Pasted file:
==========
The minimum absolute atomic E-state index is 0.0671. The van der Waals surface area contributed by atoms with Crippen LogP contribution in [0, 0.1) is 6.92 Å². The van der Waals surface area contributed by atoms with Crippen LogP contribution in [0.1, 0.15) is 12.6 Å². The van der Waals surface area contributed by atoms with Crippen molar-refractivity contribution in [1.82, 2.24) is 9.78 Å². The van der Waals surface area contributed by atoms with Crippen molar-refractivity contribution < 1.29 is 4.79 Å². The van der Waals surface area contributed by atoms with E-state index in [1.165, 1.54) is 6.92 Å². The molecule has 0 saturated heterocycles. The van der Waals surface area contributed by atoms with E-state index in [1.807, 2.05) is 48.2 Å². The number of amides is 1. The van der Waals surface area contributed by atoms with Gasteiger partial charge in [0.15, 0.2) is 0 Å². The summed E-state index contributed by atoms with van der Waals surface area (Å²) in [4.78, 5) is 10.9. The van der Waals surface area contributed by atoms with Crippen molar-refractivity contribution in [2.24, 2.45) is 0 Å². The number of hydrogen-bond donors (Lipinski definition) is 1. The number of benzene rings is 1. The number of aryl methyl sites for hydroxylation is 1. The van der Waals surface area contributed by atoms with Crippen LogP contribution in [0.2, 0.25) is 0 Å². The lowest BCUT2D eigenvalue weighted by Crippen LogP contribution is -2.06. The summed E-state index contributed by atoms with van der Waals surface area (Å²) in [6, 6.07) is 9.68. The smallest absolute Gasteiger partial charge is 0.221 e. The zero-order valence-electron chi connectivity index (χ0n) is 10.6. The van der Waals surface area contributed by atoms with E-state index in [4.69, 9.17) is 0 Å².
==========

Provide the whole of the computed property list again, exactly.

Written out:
The minimum absolute atomic E-state index is 0.0671. The van der Waals surface area contributed by atoms with Crippen LogP contribution in [0, 0.1) is 6.92 Å². The van der Waals surface area contributed by atoms with Crippen LogP contribution in [0.1, 0.15) is 12.6 Å². The van der Waals surface area contributed by atoms with Crippen molar-refractivity contribution in [1.82, 2.24) is 9.78 Å². The van der Waals surface area contributed by atoms with Crippen molar-refractivity contribution < 1.29 is 4.79 Å². The van der Waals surface area contributed by atoms with E-state index in [1.165, 1.54) is 6.92 Å². The molecule has 0 saturated heterocycles. The van der Waals surface area contributed by atoms with E-state index in [1.807, 2.05) is 48.2 Å². The number of amides is 1. The van der Waals surface area contributed by atoms with Gasteiger partial charge in [0.15, 0.2) is 0 Å². The summed E-state index contributed by atoms with van der Waals surface area (Å²) in [4.78, 5) is 10.9. The van der Waals surface area contributed by atoms with Crippen molar-refractivity contribution in [2.24, 2.45) is 0 Å². The number of hydrogen-bond donors (Lipinski definition) is 1. The number of benzene rings is 1. The number of aryl methyl sites for hydroxylation is 1. The van der Waals surface area contributed by atoms with Crippen LogP contribution in [0.2, 0.25) is 0 Å². The lowest BCUT2D eigenvalue weighted by Crippen LogP contribution is -2.06. The summed E-state index contributed by atoms with van der Waals surface area (Å²) in [6, 6.07) is 9.68. The smallest absolute Gasteiger partial charge is 0.221 e. The zero-order valence-electron chi connectivity index (χ0n) is 10.6. The van der Waals surface area contributed by atoms with E-state index in [4.69, 9.17) is 0 Å².